I've always had a bit of a love/hate relationship with anime. Quick flashes of artwork reconciled within the plot lines of the larger work have always felt more intrusive than they have integral to the total story, but, as could any reader, there's always something in there worth appreciating. Whether it's the personal history of the lovable lead or the angry clutter of a villain bent on destroying life, some element always gels, fueling the vicarious excitement for as long as I'm willing to suspend disbelief.
Then again when the lead actress is an absolute knockout having the time of her life chewing scenery, slaying bad guys, and decked in spandex, who am I really kidding? The live-action (the term should be used loosely, as the film is full of heavy CGI sequences) adaptation of "Cutie Honey" feels like an idea that originated from anime but desperately desired to rise above the conventions of the literature. In this story, Honey an ordinary office girl turned super-powerful android by magical uber-genius of her deceased scientist/father is granted the chance of, well, her second lifetime: she can avenge dear ole dad's death by bringing an end to the notorious Panther Claw gang but is she willing to risk the lives of her new-found friend, Detective Natsuko Aki (Mikako Ichikawa), in the process? Of course, androids have never been lovelier than this one embodied by Eriko Sato. As Honey, Eriko bears the weight of the film, delivering a performance of a visual marvel: her features strike an almost perfect balance between doe-eyed-anime-schoolgirl-cuteness and drop-dead-gorgeous-comic-book-heroine-beauty. She's perfectly cast, and it would appear that she knows it! She uses her feminine wiles and impish lunacy from start to finish with nothing short of total commitment. Such dedication should give even the most impotent Scrooge something to admire, if not a resurrection of male blood flow. Yes she's just that stunning. In her capable hands, what could have been a farce becomes a force to be reckoned with.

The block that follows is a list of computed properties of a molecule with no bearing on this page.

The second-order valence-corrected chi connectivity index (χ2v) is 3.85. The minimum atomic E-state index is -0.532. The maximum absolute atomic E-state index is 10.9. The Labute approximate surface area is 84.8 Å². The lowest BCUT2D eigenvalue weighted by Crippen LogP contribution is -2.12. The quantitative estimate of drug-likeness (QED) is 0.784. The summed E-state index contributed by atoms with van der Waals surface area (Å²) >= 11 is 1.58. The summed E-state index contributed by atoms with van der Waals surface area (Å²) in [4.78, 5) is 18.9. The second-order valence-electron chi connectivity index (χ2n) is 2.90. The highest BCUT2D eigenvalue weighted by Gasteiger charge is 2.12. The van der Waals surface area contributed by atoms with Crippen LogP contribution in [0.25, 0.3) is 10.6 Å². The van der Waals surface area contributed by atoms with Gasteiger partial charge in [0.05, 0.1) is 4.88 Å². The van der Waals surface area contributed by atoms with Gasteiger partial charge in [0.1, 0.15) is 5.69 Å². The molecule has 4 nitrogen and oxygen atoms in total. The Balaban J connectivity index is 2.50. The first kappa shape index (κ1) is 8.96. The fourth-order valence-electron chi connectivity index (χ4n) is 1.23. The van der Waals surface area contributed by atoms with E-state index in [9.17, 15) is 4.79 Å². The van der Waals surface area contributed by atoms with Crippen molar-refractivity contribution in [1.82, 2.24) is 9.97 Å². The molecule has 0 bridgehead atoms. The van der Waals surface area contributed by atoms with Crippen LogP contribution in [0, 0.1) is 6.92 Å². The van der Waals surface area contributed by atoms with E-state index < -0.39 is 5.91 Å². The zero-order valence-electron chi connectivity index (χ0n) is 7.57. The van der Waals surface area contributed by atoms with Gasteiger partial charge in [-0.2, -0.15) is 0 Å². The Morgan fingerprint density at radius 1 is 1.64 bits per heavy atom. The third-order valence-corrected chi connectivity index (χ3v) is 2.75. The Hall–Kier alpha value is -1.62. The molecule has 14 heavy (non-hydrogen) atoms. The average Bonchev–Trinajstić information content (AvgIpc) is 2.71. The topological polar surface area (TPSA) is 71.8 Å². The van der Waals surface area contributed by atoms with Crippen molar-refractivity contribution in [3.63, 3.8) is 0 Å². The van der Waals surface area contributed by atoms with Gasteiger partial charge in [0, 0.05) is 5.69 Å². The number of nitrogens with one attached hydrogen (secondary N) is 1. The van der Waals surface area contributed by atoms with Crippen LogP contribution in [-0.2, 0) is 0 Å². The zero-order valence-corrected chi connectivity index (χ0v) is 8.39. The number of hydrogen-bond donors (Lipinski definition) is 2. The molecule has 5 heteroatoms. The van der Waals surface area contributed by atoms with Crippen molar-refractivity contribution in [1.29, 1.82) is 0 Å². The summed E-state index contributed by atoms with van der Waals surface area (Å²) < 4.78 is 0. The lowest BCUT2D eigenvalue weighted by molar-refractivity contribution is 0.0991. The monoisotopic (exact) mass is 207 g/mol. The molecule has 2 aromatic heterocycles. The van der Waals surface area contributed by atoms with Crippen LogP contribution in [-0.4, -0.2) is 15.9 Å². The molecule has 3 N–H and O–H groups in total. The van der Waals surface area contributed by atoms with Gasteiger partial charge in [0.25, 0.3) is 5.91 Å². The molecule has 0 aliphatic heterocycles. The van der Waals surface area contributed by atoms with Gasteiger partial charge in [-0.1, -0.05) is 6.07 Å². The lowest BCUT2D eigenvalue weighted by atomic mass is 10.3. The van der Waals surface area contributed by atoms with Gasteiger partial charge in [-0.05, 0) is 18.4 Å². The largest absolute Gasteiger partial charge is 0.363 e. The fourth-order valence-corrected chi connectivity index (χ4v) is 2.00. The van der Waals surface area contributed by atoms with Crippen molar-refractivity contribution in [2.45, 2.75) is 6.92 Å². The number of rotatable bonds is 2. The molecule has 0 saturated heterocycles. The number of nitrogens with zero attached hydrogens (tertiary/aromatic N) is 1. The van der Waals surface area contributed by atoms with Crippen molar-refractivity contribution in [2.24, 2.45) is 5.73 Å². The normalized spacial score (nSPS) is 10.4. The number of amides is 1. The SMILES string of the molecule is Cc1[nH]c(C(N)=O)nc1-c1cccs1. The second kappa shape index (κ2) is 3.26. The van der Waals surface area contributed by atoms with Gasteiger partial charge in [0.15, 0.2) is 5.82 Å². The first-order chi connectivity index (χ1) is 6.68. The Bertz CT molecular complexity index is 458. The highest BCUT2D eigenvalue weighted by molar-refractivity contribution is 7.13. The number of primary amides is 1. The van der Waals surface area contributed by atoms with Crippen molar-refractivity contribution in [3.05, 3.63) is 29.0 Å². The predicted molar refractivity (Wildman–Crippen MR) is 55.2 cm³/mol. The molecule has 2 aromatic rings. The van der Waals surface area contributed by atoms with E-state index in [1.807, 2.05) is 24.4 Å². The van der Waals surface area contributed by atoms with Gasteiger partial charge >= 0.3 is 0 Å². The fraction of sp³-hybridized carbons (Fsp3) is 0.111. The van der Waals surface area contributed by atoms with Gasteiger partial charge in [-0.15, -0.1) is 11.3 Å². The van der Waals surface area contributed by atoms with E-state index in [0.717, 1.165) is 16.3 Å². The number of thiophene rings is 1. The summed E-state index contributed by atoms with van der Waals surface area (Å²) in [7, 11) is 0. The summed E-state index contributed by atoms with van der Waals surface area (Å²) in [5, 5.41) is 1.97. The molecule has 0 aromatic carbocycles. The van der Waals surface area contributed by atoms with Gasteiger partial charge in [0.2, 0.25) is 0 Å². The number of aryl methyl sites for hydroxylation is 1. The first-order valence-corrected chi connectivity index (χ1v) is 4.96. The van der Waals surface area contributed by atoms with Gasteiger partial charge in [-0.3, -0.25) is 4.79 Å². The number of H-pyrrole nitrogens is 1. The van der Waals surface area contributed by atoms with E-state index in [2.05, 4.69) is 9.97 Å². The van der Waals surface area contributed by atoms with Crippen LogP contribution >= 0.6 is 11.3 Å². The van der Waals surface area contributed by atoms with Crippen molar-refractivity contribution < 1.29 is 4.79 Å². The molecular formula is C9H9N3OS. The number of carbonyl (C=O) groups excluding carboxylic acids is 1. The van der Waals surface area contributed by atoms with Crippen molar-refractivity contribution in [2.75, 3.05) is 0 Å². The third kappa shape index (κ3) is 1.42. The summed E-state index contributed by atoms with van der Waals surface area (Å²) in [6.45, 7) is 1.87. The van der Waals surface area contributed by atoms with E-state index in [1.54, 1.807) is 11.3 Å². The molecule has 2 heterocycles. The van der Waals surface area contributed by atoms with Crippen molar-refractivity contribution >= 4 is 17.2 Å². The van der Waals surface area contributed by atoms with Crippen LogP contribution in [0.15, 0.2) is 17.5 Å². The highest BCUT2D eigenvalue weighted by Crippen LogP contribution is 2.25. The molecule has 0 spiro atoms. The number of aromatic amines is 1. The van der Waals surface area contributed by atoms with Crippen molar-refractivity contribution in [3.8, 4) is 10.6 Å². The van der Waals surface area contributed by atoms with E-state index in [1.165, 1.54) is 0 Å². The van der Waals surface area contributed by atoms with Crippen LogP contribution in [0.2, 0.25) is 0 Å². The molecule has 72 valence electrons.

"Cutie Honey" is not without its flaws. The high-fashion, sparkly camp design works well most of the time, coupled with some terrific special effects work. Anime sequences largely used for flashbacks and battlefield filler are impressive, but these scenes don't offer much to differentiate themselves from straight anime pictures. Despite or to the advantage of the goofy feel-good banter, the actors all seem to enjoy themselves, as it's clear that no one is taking this stuff too seriously.
At some points, I couldn't suppress the "What am I watching?" effect. Normally, a film like "Cutie Honey" is not my cup of tea but, one scene later, I was drawn up into this goofy world once more, laughing at the campy villains or admiring what little fabric the costume designer refused to waste on Eriko's ordinary-girl-alter-ego outfits.
Did I mention that Cutie is a real cutie? In the end, there's something wholesomely redeeming to watch a group of mismatched heroes take time out from saving the world to drink sake, let loose, and sing karaoke.
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